Last year, we merged our existing operations and development departments into one Product Engineering department. Since then we have been focusing a lot on coaching all 13 teams and improving their effectiveness
In october last year, we attended an excellent talk by Bol.com at Velocity Amsterdam. In this talk they explained their ongoing transition towards DevOps. One of the concepts they introduced, was a maturity model to measure and incentivise continuous improvements within a team.
Inspired by the Bol.com talk, we have since developed and implemented a maturity model within our Product Engineering organization which consists of a matrix of four levels in four categories.
Within a category, a team progresses through four levels, starting at “Initial Level” which essentially means none of the requirements have been checked, from here a team progresses through “Basic Level” and “Intermediate Level” to achieve the “Target Level” (our ideal DevOps team).
The model is based on our belief that, when a team’s maturity increases, so does their autonomy. At the Initial level, a team needs to focus more on following guidelines/standards while at the Target level they will be actively working on improving those same standards – including the ones in this model.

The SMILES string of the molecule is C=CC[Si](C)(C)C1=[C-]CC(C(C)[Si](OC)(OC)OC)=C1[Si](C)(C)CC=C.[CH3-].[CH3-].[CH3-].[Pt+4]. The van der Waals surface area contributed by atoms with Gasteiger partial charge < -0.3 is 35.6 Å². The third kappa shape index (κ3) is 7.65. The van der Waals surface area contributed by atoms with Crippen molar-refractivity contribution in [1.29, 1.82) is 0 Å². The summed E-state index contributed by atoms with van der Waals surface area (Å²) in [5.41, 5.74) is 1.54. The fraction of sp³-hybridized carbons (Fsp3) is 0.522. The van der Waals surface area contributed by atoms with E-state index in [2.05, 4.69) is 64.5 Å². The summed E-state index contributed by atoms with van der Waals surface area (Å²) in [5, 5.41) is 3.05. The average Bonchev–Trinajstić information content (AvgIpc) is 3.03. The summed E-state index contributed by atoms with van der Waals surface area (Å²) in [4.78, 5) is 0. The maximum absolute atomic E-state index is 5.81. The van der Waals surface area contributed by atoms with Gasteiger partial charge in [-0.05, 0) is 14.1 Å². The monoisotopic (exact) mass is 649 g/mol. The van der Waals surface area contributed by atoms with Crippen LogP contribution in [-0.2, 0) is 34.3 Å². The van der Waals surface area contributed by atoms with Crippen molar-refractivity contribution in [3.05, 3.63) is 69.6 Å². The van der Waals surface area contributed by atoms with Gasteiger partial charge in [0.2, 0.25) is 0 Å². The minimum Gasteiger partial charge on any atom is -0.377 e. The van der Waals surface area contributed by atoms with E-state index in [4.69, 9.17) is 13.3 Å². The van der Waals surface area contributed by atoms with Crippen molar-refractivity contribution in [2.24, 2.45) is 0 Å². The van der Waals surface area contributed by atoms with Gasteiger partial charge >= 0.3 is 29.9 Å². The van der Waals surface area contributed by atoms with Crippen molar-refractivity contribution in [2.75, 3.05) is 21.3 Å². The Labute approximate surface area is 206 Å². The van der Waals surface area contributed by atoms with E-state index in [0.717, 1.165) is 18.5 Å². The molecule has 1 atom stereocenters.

Maturity model categories
Since we’d like teams to focus on different areas, our model consists of the following four categories:
- Culture & People: This section focuses on team happiness, self-organization, sharing responsibilities and failing fast.
- DevOps Agility: Mostly focused around how the team applies Scrum, and whether or not internal procedures are known and followed.
- Business Value: Since we focus on actual business value when working, this section includes items like continuous feedback loops, stakeholder happiness and having an agile roadmap.
- Automation & Tooling: Does the team have zero touch continuous deployment? Are test automated? Is monitoring in place?
Measurement & Visualization
Each team assesses itself based on the maturity model every 2 sprints (4 weeks), usually with the help of our agile coach. On one of the walls in our office, we have a big visualization of the four categories, with magnets representing the teams, so everyone can see what the current status is. Teams move to the next level when all of the checkboxes in the previous level have been checked.
Over the past months the model has really helped our teams to grow and become more mature, it’s a excellent guide for them to see what to focus on.
A copy of the maturity model checklist can be found here: https://github.com/LeaseWeb/devops-maturity-model
If you would like to learn more about how LeaseWeb implements Scrum, there will be a talk on this at this year’s TechSummit Amsterdam. Or just talk to me when you’re there!